Canberra Times Letters to the Editor: Malicious harassment contrary to spirit of veterinary profession
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Canberra Times Letters to the Editor: Malicious harassment contrary to spirit of veterinary profession

I read in The Canberra Times (February 4) that Jan Spate, the Hall ex-vet (now purveyor of animal goods and products) has again been targeted by the ACT Veterinary Surgeons Board.

First, Jan provided a veterinary practice that was unparalleled in the ACT and surrounding district. Many a sick farm animal or pensioner's cat is alive and well, thanks to her no-frills yet compassionate and appropriate treatment.

Her fame spreads far and wide; I know myself that she is known from Goulburn and Yass to Bega and Bombala as an excellent vet. She is there totally for the animals and the animals and their humans respond to that level of dedication.

Then, for reasons best left to fester in the hearts of those who brought this about, the VRB fell upon her with an astonishing level of persistent vituperation, constant harassment and malice. The result being that she was deregistered. One would be excused for imagining that, having achieved their aims, they would just leave well alone. But no. She is now again being attacked.

If my professional registration body acted in such a vicious and targeted manner towards another member, I would begin asking questions. I would also be unimpressed at their having brought our profession into such widespread disrepute. I imagined that professional bodies were constitutionally bound to maintain the dignity of the profession and its good public profile.

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F. P. Ingram, Melba

No abuts about it

I totally agree with Bruce Wright's comment ("Why do we have planning rules?", CT, February 3). Surely the Developers knew and were informed by LDA/ATPLA that there were building height restrictions (as per plans) on the blocks they chose before they handed the money over to our ACT government for the blocks. If this was not the case both the Developers and LDA/ACTPLA are very remiss and did not follow "due practice".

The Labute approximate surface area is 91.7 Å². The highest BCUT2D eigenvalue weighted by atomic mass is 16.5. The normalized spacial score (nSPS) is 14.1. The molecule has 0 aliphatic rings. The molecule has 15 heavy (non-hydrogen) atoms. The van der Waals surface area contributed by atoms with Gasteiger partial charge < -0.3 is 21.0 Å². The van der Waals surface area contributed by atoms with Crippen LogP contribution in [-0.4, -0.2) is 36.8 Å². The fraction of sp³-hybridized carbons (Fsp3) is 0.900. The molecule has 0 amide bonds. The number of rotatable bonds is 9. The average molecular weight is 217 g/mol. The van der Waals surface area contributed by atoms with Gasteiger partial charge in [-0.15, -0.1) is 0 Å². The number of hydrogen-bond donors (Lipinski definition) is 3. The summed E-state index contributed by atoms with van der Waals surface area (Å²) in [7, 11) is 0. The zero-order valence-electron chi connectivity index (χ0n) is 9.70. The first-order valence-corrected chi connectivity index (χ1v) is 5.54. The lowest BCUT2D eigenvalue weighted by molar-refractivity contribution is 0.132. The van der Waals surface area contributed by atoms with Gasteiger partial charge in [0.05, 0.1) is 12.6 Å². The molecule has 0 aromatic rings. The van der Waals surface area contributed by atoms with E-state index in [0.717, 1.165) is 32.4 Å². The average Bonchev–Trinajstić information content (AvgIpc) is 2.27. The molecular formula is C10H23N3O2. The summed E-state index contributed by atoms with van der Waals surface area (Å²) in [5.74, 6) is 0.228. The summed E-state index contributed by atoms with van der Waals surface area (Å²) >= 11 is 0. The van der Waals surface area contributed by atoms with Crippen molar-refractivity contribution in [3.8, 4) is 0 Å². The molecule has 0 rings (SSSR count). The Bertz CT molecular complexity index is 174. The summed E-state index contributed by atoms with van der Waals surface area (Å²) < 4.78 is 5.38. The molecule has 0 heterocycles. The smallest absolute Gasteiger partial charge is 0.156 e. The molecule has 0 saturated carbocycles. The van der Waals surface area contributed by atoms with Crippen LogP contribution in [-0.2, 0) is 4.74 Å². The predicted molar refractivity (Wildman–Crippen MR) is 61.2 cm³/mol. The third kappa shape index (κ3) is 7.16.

By allowing a variation of the Woden Town Centre Master Plan (not a Draft Master Plan!) the big picture of the buildings and aspects/heights/skyline/overshadowing etc in the town centre, designed and approved by ACT government town planners and architects and endorsed by the community and the Community Council has been completely disregarded and altered. There is no logic whatsoever to change the height restriction (16 storeys) of the developers' block to 26 storeys simply because it abuts a 24-storey height restriction approved block? Where will this stop? Why the developers didn't buy a 26-storey height-restriction block (which they obviously wanted!) in the first place beggars belief, or maybe the "abutting rule", which first surfaced in Gungahlin as a LDA/ACTPLA initiative, is more widespread than we are being told?

P. R. Temple, Macquarie

Tracking the cash

I have recently discovered an amusing pastime. Whenever a new, large project is announced, for example Snowy 2.0, replacement submarines or the Melbourne to Brisbane inland railway, I convert the estimated cost to light rail dollars, each worth $1 billion, the approximate cost of our 12-kilometre light rail.

In this currency, Snowy 2.0 will cost four light rails, each submarine will also be four light rails, and the 1700-kilometre inland railway will cost 10 light rails.

When expressed in light rail dollars, it seems that these huge projects are remarkably cheap, or ... is there another possibility?

Keith Pantlin, Downer

Counting the cost

The ABS no longer produces a cost of living index that shows the full extent of increases in the cost of living.

The CPI excludes price changes attributable to a change in the quality of the latest version of a good or service.

It only measures pure price inflation.

However, when I go to buy a new piece of equipment, such as a mobile phone, that is subject to rapid technological change, I may well be told that I have to upgrade to the latest model, and I have to pay the full price, including that part of the price increase that the ABS has decided to regard as being due to technological improvement.